Oct 16, 2008|
Stocks crash, RBI acts & more...
Mr. Market is at it again!
And he is sparing no one. He is so depressed that he sees nothing but trouble ahead for both business and the world. Or what would justify the daily crash that we are seeing in stocks and commodities across the world. Take yesterday's case, when the US markets closed with their second largest single day loss (of 733 points) in absolute terms and ninth largest in percentage terms. The index's biggest loss was recorded on September 29 this year, when the index had lost 777 points.
Closely following the Dow are the Asian markets, which are down in a range of 4% (China) to 10% (Japan). The way Indian markets will behave today is anybody's guess, especially considering the RBI's late night move yesterday to counter severe liquidity pressure in the economy.
In an action that speaks volumes of the liquidity crunch facing the Indian financial system, the Reserve Bank of India (RBI) yesterday cut the CRR (cash reserve ratio, or proportion of deposits lenders need to set aside as reserves) by a further 100 basis points (1%) to 6.5% with effect from October 11, 2008. This measure is expected to release additional liquidity into the system of around Rs 400 bn.
This takes the total cut in the CRR in this week alone to 2.5%. Readers would do well to note that the Indian banking system and corporations (especially in the real estate sector) have been severely starved for liquidity on account of the ongoing crisis in the US and Europe. The RBI's moves have also come in on account of the rupee's continued decline (6.3% in the last one month alone) against the US dollar.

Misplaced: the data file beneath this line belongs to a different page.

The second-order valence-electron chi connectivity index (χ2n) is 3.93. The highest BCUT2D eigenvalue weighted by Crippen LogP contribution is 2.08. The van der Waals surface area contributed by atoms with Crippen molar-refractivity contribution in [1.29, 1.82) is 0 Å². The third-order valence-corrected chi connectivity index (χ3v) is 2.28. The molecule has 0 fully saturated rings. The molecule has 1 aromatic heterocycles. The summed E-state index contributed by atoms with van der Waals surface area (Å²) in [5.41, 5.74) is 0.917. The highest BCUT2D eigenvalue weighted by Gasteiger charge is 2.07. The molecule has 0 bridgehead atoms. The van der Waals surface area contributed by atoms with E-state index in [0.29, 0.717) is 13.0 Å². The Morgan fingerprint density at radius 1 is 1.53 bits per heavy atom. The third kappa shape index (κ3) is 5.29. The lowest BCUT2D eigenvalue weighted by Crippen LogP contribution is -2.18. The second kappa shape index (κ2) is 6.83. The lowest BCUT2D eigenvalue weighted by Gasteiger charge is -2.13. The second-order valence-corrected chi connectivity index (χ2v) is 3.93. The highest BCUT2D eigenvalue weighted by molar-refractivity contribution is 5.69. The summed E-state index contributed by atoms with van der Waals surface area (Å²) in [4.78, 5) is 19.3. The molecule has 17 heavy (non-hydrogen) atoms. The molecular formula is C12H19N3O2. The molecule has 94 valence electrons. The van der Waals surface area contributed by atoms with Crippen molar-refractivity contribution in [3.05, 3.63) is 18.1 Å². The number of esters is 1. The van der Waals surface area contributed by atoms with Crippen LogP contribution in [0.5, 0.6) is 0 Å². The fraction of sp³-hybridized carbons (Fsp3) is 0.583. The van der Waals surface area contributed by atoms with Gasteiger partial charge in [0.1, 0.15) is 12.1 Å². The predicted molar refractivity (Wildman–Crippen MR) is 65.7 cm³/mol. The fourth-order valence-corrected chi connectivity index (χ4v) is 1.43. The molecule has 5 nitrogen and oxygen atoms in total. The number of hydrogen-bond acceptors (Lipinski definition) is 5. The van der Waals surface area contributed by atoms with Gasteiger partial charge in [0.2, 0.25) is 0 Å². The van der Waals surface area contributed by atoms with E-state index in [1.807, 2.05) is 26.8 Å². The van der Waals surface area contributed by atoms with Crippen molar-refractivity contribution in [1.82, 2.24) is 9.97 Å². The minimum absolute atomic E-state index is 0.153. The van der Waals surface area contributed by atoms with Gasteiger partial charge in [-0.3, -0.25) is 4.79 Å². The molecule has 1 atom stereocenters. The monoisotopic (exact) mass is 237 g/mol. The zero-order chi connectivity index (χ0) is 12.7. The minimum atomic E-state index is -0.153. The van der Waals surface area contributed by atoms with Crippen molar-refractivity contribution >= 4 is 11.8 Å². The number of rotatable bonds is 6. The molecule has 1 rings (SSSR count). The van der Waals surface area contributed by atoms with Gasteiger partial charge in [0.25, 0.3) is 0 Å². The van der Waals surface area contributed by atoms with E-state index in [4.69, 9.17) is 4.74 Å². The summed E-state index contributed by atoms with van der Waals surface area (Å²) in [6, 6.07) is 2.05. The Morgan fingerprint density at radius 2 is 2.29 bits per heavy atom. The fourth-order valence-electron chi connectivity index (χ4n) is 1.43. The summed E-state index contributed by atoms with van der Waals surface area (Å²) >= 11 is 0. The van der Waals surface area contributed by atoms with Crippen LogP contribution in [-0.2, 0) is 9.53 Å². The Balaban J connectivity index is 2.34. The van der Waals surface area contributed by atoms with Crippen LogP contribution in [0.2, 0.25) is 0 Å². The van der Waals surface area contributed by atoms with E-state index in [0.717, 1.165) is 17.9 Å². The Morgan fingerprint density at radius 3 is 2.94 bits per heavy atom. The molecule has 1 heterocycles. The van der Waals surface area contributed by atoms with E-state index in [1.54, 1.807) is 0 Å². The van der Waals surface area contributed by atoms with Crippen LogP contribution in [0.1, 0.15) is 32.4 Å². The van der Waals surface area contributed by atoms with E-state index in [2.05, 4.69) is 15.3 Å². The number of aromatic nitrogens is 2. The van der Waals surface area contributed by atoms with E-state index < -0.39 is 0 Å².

Also read - RBI acts yet again
Did we hear nationalisation?
India may not have escaped the global contagion of strained liquidity. But we certainly have much to cheer about. While central bankers in the European and American continent dole out nearly US$ 250 bn each to save the face of their banking industry and even try to nationalise the same, we can be rest assured that at least we are ahead of the curve.
Ironically, the current global situation has made India's measured pace of economic reform look wiser than before. At a time when Western countries are frantically nationalising banking assets, the Indian government's reluctance to sell more than 49% of its state in public sector banks seems to be a wise judgement.
The PSU banks, which control 70% of Indian banking sector assets not just stand well capitalised but also safeguarded from peril of overexposure to risky assets. In addition, the central bank continued to protect the interest of the domestic banking entities while not offering the foreign players significant stakes in them despite repeated requests. A careful control of foreign borrowings by domestic companies limited the dependence of Indian corporates on the global financial system. Thus, once the dust settles, the resilience of India's financial system may continue to draw investors.
Weak rupee enhances exports, but makes buyouts expensive
The rupee has depreciated nearly 24% against the US dollar in the past 12 months (6.3% in the last one month alone). While this has burnt a hole in the country's trade deficit, it has also proved to be a saving grace in terms of meeting export targets. This is at a time when international trade is witnessing significant pressure.
India's trade deficit widened to US$ 49 bn in 1QFY09 with oil import costs US$ 17 bn higher over last year. Nevertheless, as per latest data, India exceeded the export target of US$ 160 bn for FY08 by US$ 3 bn achieving an overall growth rate of about 29%. This is despite the appreciation of the rupee in the initial part of the fiscal by nearly 8%, eroding the profit margins of exporters. In rupee terms, the exports recorded a growth of 14.7%.
Having said that, the weak rupee has made the negotiations for Indian companies wishing to shop abroad more competitive. The recent examples of HCL Technologies' purchase of UK-based Axon (by outbidding Infosys) and TCS' acquisition of Citigroup's captive Indian BPO have amply displayed the same. While Indian companies try to make the most of their strong balance sheets by cashing in on the discounted valuations, the rupee seems to be spoiling the party.
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